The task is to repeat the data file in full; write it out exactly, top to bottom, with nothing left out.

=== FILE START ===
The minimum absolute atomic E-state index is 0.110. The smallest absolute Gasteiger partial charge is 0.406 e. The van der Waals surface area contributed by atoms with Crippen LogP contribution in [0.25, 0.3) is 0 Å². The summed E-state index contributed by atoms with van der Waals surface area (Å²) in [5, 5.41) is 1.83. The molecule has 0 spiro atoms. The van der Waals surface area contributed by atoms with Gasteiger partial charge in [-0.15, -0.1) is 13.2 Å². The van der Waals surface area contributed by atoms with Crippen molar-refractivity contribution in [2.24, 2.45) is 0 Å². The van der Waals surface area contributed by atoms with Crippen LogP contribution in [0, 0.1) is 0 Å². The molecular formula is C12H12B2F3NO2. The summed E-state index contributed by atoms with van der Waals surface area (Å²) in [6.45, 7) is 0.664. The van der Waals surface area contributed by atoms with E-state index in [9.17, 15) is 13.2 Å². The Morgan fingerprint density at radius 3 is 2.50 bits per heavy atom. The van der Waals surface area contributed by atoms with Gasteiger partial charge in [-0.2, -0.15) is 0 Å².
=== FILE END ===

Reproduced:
The minimum absolute atomic E-state index is 0.110. The smallest absolute Gasteiger partial charge is 0.406 e. The van der Waals surface area contributed by atoms with Crippen LogP contribution in [0.25, 0.3) is 0 Å². The summed E-state index contributed by atoms with van der Waals surface area (Å²) in [5, 5.41) is 1.83. The molecule has 0 spiro atoms. The van der Waals surface area contributed by atoms with Gasteiger partial charge in [-0.15, -0.1) is 13.2 Å². The van der Waals surface area contributed by atoms with Crippen molar-refractivity contribution in [2.24, 2.45) is 0 Å². The van der Waals surface area contributed by atoms with Crippen LogP contribution in [0, 0.1) is 0 Å². The molecular formula is C12H12B2F3NO2. The summed E-state index contributed by atoms with van der Waals surface area (Å²) in [6.45, 7) is 0.664. The van der Waals surface area contributed by atoms with E-state index in [9.17, 15) is 13.2 Å². The Morgan fingerprint density at radius 3 is 2.50 bits per heavy atom. The van der Waals surface area contributed by atoms with Gasteiger partial charge in [-0.2, -0.15) is 0 Å².